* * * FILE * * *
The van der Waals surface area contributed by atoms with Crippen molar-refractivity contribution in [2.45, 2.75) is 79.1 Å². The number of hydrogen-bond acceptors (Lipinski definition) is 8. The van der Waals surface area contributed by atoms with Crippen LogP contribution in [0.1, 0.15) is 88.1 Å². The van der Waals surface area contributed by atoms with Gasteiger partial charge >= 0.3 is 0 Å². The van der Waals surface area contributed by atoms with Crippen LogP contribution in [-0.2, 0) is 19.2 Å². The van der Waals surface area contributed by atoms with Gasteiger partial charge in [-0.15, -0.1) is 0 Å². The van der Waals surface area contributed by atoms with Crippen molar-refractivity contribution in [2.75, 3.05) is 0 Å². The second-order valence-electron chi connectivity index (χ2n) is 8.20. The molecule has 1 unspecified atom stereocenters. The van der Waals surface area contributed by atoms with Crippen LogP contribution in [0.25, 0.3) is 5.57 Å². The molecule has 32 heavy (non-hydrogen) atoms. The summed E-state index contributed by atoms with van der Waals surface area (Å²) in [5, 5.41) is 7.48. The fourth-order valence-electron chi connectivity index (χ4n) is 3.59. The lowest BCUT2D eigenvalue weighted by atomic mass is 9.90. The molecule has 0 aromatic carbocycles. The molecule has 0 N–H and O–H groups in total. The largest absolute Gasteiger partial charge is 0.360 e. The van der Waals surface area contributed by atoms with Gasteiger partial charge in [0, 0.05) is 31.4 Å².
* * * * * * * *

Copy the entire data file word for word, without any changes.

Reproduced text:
The van der Waals surface area contributed by atoms with Crippen molar-refractivity contribution in [2.45, 2.75) is 79.1 Å². The number of hydrogen-bond acceptors (Lipinski definition) is 8. The van der Waals surface area contributed by atoms with Crippen LogP contribution in [0.1, 0.15) is 88.1 Å². The van der Waals surface area contributed by atoms with Gasteiger partial charge >= 0.3 is 0 Å². The van der Waals surface area contributed by atoms with Crippen LogP contribution in [-0.2, 0) is 19.2 Å². The van der Waals surface area contributed by atoms with Gasteiger partial charge in [-0.15, -0.1) is 0 Å². The van der Waals surface area contributed by atoms with Crippen molar-refractivity contribution in [2.75, 3.05) is 0 Å². The second-order valence-electron chi connectivity index (χ2n) is 8.20. The molecule has 1 unspecified atom stereocenters. The van der Waals surface area contributed by atoms with Crippen LogP contribution in [0.25, 0.3) is 5.57 Å². The molecule has 32 heavy (non-hydrogen) atoms. The summed E-state index contributed by atoms with van der Waals surface area (Å²) in [5, 5.41) is 7.48. The fourth-order valence-electron chi connectivity index (χ4n) is 3.59. The lowest BCUT2D eigenvalue weighted by atomic mass is 9.90. The molecule has 0 aromatic carbocycles. The molecule has 0 N–H and O–H groups in total. The largest absolute Gasteiger partial charge is 0.360 e. The van der Waals surface area contributed by atoms with Gasteiger partial charge in [0, 0.05) is 31.4 Å².